U.S to make profits from Bailouts : Treasury

by Fiona Gabriel | Monday, Apr 16, 2012 | 388 views

The Treasury Department  in its latest report has mentioned that the U.S government will generate profit out of the bailing out it did for the national banks and car manufacturer’s at the time of the financial crisis.

The returns that the Treasury projected for bailouts for the banks might result in an estimated $2billion , says the report . The recovering auto industry as a result of it has added nearly 230,000 jobs .

The recession that hit nearly five years ago was the worst ever since the Great Depression and managed to wipe out wealth worth 419.2 trillion .

The treasury has said that even though the economy set back on the path of recovery and it has been getting stronger ,  there is still lot to be done before the damages that the great crisis left behind can be fully recovered and it will take a long of time doing the same . The high rate of unemployment that can be seen is an evident criterion to prove that the nation is still living under broader economist cost as a result of the crisis.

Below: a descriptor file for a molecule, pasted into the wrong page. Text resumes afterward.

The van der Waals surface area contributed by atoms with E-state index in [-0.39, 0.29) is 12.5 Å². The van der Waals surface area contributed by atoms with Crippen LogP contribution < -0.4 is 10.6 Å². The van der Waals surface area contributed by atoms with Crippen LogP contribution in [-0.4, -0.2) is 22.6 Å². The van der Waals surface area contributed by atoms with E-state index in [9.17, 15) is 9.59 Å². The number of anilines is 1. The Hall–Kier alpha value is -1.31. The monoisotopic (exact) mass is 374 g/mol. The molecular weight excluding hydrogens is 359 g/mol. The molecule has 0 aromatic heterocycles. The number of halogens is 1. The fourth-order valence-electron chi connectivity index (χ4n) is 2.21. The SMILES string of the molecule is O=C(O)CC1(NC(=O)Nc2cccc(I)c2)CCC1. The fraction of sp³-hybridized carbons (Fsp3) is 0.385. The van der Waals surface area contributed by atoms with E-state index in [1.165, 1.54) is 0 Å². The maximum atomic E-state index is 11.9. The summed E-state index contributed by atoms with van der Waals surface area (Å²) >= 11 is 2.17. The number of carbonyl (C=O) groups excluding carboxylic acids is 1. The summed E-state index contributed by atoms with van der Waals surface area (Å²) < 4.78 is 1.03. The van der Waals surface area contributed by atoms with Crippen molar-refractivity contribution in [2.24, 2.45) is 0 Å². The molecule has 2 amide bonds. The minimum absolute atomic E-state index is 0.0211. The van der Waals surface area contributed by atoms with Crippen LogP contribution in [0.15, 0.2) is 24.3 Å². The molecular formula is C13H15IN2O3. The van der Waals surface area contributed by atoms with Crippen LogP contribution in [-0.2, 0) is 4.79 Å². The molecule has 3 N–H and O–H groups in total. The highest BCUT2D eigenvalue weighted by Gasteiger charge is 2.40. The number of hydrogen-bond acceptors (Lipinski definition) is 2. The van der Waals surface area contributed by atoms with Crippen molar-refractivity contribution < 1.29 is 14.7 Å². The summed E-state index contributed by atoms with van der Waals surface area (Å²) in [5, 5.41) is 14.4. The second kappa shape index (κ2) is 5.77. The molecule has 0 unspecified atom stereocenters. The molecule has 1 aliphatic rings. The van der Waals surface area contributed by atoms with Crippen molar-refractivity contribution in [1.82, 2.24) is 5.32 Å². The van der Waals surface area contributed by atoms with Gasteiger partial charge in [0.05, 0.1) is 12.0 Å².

The majority of the returns have come primarily from the Fed Reserve’s  investments and loans that it has extended to the banks . The amount stands at $179 billion.

The Treasury and the Fed had invested a whopping $182 billion to bailout the insurance giant AIG.

The Troubled Asset Relief Program or TARP , which  funded nearly 700 banks during the crisis has already realized a profit of $19 billion .

The bailout which was extended to the car makers Chrysler and General Motors  , also a part of the TARP, had cost around $22 billion according to the Treasury. However the cost involved in the disorderly liquidation to the businesses and individuals who rely on the auto industry was far higher . Till date , more than 30 % of the shares of General Motors are still owned by the U.S treasury.

In totality , its expected that Treasury will make 422 billion out of the bank bailouts out of the TARP while $2billion on TARP loans given to restart the credit markets , after offsetting the bailouts from the auto markets.

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